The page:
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The Highs and Lows of Rebound

Rebound has a dramatic effect on how a mountain bike feels and performs. With today’s app update, ShockWiz offers Suggestions for Low and High Speed Rebound.

While riding, the suspension is constantly moving; compressing from bumps and rider inputs and then extending as the spring pushes back. Rebound damping controls the extension phase of these movements, influencing and sometimes dictating the dynamics of the bike.

Typically, the speed of suspension movement during a compression has a wide range due to the large forces that come from the trail and rider. On the other hand, speeds during rebound are normally slower and grouped closer together. During extension, the predominant forces come from the spring trying to push back to its natural position as quickly as it can, and the low speed rebound (LSR) damper trying to slow it down to return the suspension in a controlled manner.

The dynamics of the system get a little more complicated when you add in high speed rebound (HSR). While not always externally adjustable, many forks and shocks have HSR which is set at the factory, such as RockShox products with Rapid Recovery. HSR limits the rebound force applied at higher velocities (or ‘opens up’) so the suspension can recover. The theory behind this is that if LSR is set slow enough to create enough force at low speeds, it may create too high a force at high speeds and cause packing over consecutive bumps. A good combination of high and low speed rebound creates suspension that can both recover quickly from deep impacts while still providing control at lower speeds.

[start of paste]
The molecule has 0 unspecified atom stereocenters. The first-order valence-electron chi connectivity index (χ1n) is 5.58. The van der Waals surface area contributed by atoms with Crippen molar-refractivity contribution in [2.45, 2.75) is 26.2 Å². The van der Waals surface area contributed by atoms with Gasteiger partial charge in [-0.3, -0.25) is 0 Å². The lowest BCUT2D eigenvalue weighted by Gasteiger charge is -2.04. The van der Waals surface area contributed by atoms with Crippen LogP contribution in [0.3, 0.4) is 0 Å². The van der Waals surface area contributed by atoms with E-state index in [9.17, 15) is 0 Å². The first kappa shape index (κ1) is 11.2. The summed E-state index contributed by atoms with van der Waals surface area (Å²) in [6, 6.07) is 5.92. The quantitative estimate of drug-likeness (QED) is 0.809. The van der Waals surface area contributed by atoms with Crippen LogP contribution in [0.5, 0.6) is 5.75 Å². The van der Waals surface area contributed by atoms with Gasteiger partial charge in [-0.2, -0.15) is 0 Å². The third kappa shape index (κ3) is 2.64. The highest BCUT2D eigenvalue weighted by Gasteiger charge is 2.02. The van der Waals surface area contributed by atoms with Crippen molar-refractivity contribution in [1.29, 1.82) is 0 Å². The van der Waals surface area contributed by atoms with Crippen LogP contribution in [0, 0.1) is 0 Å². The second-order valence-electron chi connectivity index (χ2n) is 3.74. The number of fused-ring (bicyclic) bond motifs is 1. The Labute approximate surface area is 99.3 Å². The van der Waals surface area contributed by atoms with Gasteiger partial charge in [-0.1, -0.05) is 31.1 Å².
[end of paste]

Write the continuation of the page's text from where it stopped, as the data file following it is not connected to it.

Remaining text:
As discussed in the Goldilocks article, rebound damping is a balance between recovery and control, with good damping avoiding both the pogo and packing sensations. Reducing HSR can provide quick recoveries from impacts to help avoid packing but, lower it too far and it can reduce the ability of the LSR damper from controlling movements at intermediate speeds. In effect, HSR controls how much LSR force is available by limiting the maximum force.

In general terms, LSR has a much greater influence on the ride than HSR does. If you only have one rebound adjuster, do not fret. Tune LSR to give a good balance between control and recovery.

If you have an HSR adjuster, it needs to be set so that LSR can do its job while still allowing the suspension to recover quickly from multiple impacts. In this case, LSR and HSR should be tuned as a pair until ‘OK’ is indicated for both.

To help achieve the best results quickly, ride trails that have rough features such as rock gardens as well as jumps, drops or square edge bumps. These features give ShockWiz the suspension movements needed to analyse rebound performance.